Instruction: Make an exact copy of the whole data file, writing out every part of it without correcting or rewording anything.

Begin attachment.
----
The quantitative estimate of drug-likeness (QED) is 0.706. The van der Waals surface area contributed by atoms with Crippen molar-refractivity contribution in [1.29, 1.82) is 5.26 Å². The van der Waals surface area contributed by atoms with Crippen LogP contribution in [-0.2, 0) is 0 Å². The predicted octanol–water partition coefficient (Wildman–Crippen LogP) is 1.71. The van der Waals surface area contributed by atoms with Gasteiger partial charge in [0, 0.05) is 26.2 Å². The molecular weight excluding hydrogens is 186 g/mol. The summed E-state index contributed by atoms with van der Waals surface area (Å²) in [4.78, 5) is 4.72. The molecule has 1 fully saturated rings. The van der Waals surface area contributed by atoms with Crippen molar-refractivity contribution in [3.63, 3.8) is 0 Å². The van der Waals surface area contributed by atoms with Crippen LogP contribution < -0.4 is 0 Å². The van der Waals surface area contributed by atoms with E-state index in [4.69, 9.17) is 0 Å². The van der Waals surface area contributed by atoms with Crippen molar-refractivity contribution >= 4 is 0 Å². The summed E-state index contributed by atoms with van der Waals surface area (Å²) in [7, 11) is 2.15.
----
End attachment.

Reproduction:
The quantitative estimate of drug-likeness (QED) is 0.706. The van der Waals surface area contributed by atoms with Crippen molar-refractivity contribution in [1.29, 1.82) is 5.26 Å². The van der Waals surface area contributed by atoms with Crippen LogP contribution in [-0.2, 0) is 0 Å². The predicted octanol–water partition coefficient (Wildman–Crippen LogP) is 1.71. The van der Waals surface area contributed by atoms with Gasteiger partial charge in [0, 0.05) is 26.2 Å². The molecular weight excluding hydrogens is 186 g/mol. The summed E-state index contributed by atoms with van der Waals surface area (Å²) in [4.78, 5) is 4.72. The molecule has 1 fully saturated rings. The van der Waals surface area contributed by atoms with Crippen molar-refractivity contribution in [3.63, 3.8) is 0 Å². The van der Waals surface area contributed by atoms with Crippen LogP contribution < -0.4 is 0 Å². The van der Waals surface area contributed by atoms with E-state index in [4.69, 9.17) is 0 Å². The van der Waals surface area contributed by atoms with Crippen molar-refractivity contribution >= 4 is 0 Å². The summed E-state index contributed by atoms with van der Waals surface area (Å²) in [7, 11) is 2.15.